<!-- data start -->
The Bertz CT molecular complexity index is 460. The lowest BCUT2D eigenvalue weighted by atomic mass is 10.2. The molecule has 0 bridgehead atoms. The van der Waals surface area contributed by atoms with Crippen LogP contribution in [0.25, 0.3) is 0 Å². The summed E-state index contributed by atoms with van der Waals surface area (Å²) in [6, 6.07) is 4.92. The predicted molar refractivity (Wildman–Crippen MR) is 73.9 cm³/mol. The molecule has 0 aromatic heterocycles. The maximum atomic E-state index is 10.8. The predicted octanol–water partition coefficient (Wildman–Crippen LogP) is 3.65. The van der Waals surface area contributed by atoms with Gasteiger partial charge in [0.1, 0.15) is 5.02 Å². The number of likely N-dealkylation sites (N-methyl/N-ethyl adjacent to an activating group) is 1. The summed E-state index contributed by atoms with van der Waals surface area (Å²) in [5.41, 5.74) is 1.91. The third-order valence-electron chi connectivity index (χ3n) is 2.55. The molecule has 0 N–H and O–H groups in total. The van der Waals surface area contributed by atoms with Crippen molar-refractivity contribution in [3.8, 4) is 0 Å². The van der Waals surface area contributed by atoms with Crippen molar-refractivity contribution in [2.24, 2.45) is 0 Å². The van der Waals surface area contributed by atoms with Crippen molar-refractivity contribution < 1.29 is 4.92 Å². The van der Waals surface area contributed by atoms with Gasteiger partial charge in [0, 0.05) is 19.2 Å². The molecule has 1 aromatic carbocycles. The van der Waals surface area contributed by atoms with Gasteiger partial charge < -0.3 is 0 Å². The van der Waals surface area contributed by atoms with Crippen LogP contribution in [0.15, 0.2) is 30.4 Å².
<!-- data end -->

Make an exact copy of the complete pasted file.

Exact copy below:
The Bertz CT molecular complexity index is 460. The lowest BCUT2D eigenvalue weighted by atomic mass is 10.2. The molecule has 0 bridgehead atoms. The van der Waals surface area contributed by atoms with Crippen LogP contribution in [0.25, 0.3) is 0 Å². The summed E-state index contributed by atoms with van der Waals surface area (Å²) in [6, 6.07) is 4.92. The predicted molar refractivity (Wildman–Crippen MR) is 73.9 cm³/mol. The molecule has 0 aromatic heterocycles. The maximum atomic E-state index is 10.8. The predicted octanol–water partition coefficient (Wildman–Crippen LogP) is 3.65. The van der Waals surface area contributed by atoms with Gasteiger partial charge in [0.1, 0.15) is 5.02 Å². The number of likely N-dealkylation sites (N-methyl/N-ethyl adjacent to an activating group) is 1. The summed E-state index contributed by atoms with van der Waals surface area (Å²) in [5.41, 5.74) is 1.91. The third-order valence-electron chi connectivity index (χ3n) is 2.55. The molecule has 0 N–H and O–H groups in total. The van der Waals surface area contributed by atoms with Crippen molar-refractivity contribution in [3.8, 4) is 0 Å². The van der Waals surface area contributed by atoms with Crippen molar-refractivity contribution in [2.24, 2.45) is 0 Å². The van der Waals surface area contributed by atoms with Crippen molar-refractivity contribution < 1.29 is 4.92 Å². The van der Waals surface area contributed by atoms with Gasteiger partial charge in [0, 0.05) is 19.2 Å². The molecule has 1 aromatic carbocycles. The van der Waals surface area contributed by atoms with Gasteiger partial charge < -0.3 is 0 Å². The van der Waals surface area contributed by atoms with Crippen LogP contribution in [0.15, 0.2) is 30.4 Å².